The Debtorship Society
More Americans became "homeowners" while owning less and less of their homes.
Real estate used to be a pretty lowbrow business. When my grandmother opened her agency in the 1950s, it was mildly groundbreaking for a lady to be involved in the grimy, pushy, mold-concealing business of hawking houses. When I accompanied my father on his own real estate agent rounds on a South Jersey barrier island during the Carter/Reagan years, the job seemed to alternate between long hours of cleaning up every form of human waste, heavy volumes of legal documentation, and brief, tense altercations with deadbeats, squatters, and shady contractors. The preferred weapon for this last exchange was a baseball bat.
If anything can be said for that less genteel age, it's that people had an incentive to reduce their vulnerabilities. To be deeply in debt was considered unwise, possibly shameful, and definitely (given what now seem like usurious interest rates) hazardous to your health. A homeowner was somebody who owned a nontrivial equity stake in his or her residence, and a down payment was 20 percent if you had good credit. Meeting those standards was viewed as admirable. Liberals and conservatives joined in lauding the energy, thrift, and good sense of the American homeowner.
Where liberals and conservatives agree, social engineering must follow. A national homeownership rate above 60 percent—a figure that made the United States the envy of the planet—was deemed too low. Why not use the government to nudge that number up?
Uncle Sam has many options for boosting homeownership rates. The simplest and most important is the tax code, which allows you to write off interest payments on your real estate holdings. But there are other tools. The real interest rate on mortgages has been shaved down by 50 basis points or more thanks to the secondary mortgage market patrolled by the ostensibly competing government-sponsored entities Fannie Mae and Freddie Mac.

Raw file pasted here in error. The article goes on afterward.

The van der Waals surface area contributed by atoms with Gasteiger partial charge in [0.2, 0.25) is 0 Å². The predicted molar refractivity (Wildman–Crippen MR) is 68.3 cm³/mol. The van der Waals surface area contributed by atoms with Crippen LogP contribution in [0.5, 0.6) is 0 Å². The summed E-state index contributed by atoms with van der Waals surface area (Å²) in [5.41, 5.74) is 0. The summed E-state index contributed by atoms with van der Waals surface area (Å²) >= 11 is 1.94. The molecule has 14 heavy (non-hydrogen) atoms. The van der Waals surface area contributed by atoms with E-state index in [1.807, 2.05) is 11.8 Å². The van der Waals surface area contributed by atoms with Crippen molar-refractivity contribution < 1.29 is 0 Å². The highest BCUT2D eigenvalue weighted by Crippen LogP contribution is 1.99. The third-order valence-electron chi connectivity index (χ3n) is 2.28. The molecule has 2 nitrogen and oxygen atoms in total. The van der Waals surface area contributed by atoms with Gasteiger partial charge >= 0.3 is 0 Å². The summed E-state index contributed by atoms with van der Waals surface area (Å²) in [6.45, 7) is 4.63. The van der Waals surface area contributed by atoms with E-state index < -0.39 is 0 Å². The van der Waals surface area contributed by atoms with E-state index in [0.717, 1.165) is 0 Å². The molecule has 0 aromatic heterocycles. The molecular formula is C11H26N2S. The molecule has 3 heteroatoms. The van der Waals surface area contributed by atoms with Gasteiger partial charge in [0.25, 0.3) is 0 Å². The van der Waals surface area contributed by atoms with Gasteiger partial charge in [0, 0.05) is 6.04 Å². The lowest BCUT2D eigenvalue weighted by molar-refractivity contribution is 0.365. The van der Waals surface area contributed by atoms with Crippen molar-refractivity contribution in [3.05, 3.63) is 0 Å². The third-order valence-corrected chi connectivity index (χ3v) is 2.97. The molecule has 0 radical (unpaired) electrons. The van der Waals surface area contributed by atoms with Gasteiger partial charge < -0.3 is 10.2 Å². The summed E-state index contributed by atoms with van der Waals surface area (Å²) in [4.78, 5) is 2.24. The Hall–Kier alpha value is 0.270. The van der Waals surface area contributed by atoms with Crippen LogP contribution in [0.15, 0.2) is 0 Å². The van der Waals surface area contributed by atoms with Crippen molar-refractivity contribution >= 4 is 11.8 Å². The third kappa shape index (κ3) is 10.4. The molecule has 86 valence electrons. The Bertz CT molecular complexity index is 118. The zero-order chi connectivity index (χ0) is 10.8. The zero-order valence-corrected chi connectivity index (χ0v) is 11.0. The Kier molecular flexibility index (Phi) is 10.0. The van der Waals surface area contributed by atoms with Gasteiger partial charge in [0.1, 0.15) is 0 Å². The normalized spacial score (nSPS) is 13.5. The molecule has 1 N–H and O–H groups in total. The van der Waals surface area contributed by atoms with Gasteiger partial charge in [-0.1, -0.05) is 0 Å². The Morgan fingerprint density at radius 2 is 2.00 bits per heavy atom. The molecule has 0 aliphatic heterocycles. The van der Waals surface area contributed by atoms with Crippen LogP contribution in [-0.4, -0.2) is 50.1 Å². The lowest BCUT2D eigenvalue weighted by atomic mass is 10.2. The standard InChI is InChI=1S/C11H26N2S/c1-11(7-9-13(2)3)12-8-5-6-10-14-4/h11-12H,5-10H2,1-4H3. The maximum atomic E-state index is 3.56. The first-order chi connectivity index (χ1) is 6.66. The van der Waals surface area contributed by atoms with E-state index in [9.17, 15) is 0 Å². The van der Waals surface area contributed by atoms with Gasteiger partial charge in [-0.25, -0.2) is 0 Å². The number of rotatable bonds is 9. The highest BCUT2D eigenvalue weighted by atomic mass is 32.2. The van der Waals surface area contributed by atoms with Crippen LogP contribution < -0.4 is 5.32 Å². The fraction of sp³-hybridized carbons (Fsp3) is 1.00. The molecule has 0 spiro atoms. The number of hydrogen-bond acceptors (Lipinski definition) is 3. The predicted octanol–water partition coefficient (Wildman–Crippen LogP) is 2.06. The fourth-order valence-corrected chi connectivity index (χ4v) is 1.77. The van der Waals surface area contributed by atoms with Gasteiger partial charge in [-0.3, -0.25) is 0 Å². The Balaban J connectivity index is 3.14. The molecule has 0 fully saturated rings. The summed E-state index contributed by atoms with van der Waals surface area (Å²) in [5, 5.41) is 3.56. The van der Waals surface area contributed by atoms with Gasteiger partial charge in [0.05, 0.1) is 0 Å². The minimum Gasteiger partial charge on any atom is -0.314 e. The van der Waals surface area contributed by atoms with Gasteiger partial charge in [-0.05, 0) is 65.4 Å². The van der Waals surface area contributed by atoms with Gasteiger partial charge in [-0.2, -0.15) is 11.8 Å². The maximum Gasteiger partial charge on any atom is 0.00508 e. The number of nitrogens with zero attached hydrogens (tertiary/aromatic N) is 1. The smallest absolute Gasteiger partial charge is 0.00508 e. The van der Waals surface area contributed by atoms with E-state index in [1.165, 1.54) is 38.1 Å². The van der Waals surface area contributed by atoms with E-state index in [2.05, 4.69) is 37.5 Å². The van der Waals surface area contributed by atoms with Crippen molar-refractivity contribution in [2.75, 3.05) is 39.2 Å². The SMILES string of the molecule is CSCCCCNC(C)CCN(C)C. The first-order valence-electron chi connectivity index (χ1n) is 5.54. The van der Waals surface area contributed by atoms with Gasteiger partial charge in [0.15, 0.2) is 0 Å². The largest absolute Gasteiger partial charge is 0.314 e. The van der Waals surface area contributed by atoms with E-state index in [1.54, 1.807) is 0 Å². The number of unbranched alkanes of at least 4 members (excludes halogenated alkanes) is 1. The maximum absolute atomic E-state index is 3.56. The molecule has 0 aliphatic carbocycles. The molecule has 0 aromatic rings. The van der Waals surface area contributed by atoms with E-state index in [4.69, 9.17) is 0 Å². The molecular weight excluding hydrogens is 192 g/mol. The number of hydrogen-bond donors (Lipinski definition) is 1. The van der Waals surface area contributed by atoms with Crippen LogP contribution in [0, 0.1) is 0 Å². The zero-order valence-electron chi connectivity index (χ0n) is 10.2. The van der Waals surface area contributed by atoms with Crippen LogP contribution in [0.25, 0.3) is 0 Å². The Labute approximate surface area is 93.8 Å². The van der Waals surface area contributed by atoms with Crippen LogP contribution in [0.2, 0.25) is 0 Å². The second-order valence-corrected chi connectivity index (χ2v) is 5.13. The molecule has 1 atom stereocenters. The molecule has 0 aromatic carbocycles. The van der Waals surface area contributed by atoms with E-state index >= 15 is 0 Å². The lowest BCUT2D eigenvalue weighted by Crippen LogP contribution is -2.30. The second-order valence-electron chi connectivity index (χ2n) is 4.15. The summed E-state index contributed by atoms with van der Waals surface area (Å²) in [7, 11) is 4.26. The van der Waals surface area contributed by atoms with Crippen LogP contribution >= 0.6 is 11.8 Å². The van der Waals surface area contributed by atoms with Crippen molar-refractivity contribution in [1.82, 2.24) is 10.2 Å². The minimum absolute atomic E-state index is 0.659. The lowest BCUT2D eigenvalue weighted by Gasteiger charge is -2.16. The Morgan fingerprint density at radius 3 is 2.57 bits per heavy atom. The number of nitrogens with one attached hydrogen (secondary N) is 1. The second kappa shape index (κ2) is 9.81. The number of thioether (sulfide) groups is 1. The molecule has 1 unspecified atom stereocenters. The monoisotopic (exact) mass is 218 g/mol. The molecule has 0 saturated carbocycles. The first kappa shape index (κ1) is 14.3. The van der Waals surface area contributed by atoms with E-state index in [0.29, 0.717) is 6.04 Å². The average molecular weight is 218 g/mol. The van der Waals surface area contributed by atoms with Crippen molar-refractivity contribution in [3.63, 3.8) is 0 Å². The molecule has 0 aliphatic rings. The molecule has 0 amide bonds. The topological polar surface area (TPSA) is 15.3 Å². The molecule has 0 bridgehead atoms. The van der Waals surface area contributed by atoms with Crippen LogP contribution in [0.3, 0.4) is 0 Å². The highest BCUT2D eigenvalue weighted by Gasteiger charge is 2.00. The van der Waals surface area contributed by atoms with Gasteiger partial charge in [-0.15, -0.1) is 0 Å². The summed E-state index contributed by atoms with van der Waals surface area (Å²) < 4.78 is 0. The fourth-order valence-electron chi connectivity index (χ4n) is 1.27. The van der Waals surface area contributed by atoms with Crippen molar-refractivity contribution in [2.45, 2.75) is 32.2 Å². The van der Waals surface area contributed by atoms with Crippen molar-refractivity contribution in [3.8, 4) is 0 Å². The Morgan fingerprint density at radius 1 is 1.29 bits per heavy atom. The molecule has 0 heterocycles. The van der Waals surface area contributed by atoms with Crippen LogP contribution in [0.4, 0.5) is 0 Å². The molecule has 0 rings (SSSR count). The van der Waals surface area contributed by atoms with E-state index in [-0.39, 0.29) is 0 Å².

Fannie and Freddie also appeared to be useful in pursuing two contradictory goals: motivating banks to lend money in formerly redlined communities while allowing the relatively rich to increase the size of their own government-subsidized loans. Since 1980 the limit on a conforming loan (i.e., one that Fannie and Freddie are willing to buy from a bank) has more than quadrupled, from $93,750 to $417,000. (This growth has been well above annual inflation, which would put the current cost of a conforming loan at less than $245,000.) And if you live in a part of America where $417,000 still seems like a lot to pay for a house, be advised that the limit in "high-cost areas" is even higher: $625,500, up from $140,625.
These homeownership engineering policies create a direct incentive for Americans to take on more real estate debt. Clinton and Bush administration officials argued that they also pushed up the homeownership rate, which having hovered between 60 and 65 percent from 1960 to 1997 rose in the last decade, peaking at 69.2 percent in 2005.
The problem with subsidizing debt is that, whatever its secondary benefits, the primary signal it sends is to take on more debt. As the percentage of people called "homeowners" has increased, the percentage of their homes that they actually own has been plummeting.